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Yale Prof and Goldman Sachs Veteran Design DLT-Based Facebook Rival




Mirror Worlds creator David Gelernter and 19-year Goldman Sachs veteran Rob Rosenthal team up for a new social network.


A Yale professor and Goldman Sachs veteran are planning to complete a new project of a blockchain-based Facebook rival in 2020.

Returning control of data to users

David Gelernter, a Yale’s professor of computer science and Mirror Worlds creator, and Rob Rosenthal, a 19-year veteran of Goldman Sachs, are collaborating on a new social network called Revolution Populi, Business Insider reports Oct. 22.

Gelernter and Rosenthal are planning to ensure user privacy with blockchain technology, also providing maximum security and enabling decentralization. According to Gelernter and Rosenthal, the new social media platform will return control of personal data to individuals who could share it or sell to others if they prefer instead of sharing data to existing social media platforms that sell users’ information to advertisers by default.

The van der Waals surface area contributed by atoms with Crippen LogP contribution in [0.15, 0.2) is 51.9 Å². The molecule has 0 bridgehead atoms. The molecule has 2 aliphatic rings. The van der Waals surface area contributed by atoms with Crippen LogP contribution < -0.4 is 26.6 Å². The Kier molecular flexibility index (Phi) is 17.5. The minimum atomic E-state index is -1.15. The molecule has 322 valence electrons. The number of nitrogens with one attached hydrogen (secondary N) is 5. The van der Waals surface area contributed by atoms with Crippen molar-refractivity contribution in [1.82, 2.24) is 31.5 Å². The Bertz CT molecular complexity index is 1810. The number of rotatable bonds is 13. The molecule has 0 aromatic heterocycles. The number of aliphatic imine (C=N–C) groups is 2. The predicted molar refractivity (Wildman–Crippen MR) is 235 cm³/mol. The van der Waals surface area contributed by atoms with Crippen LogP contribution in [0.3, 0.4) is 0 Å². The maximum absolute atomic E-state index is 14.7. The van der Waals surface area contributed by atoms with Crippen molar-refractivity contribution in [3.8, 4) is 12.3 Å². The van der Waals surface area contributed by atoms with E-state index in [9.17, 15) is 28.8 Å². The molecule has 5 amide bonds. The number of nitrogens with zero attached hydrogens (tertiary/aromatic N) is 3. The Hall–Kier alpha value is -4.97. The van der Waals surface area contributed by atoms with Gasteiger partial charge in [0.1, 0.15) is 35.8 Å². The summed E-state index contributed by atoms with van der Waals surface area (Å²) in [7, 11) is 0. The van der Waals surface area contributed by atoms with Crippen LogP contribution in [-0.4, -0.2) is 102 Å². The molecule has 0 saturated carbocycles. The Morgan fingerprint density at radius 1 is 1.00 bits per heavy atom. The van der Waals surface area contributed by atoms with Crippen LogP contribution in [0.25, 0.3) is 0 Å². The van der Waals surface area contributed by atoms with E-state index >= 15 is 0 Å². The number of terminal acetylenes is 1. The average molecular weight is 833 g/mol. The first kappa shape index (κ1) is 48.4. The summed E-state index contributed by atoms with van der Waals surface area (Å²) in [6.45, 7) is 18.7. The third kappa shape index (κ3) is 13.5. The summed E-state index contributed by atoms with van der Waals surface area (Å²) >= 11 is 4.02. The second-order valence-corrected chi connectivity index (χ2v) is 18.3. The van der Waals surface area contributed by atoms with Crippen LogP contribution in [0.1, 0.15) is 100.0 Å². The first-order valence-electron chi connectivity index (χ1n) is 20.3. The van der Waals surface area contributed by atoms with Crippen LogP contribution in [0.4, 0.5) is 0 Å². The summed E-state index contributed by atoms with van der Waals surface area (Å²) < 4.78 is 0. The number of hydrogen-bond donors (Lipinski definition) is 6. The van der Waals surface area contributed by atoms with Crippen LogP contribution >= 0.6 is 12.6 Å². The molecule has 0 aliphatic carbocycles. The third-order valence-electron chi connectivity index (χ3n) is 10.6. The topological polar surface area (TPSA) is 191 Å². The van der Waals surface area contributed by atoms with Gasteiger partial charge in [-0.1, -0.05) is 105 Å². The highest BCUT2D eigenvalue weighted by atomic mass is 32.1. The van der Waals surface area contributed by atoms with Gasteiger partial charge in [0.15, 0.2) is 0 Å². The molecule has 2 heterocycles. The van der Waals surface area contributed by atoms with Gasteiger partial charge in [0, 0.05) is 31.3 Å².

Blockchain benefits for Revolution Populi

Speaking with Business Insider, Rosenthal highlighted blockchain’s decentralized nature as a primary benefit in enabling a decentralized database:

"First of all, it's decentralized. You can create a decentralized database that's owned and governed and controlled by nobody except for the users. It can be democratically governed and it is a way to quit that ownership that those two companies have over people's lives."

The former Goldman Sachs exec and Revolution Populi’s co-founder elaborated that the implementation of smart contracts will allow people to control access to their data and let them earn money for sharing that data instead of granting this right to social media platforms such as Facebook.

ICO and native crypto are also planned

In addition to implementing blockchain in Revolution Populi, Gelernter and Rosenthal also plan to conduct an initial coin offering in the coming months for the cryptocurrency that will run on the platform, the report notes. While software for the social network is still being developed, Rosenthal expressed hope that the project will be completed in early 2020.

In late September, a subsidiary of Argentinian smart contract platform RSK purchased Latin America’s social media giant Taringa, gaining exposure to 30 million users.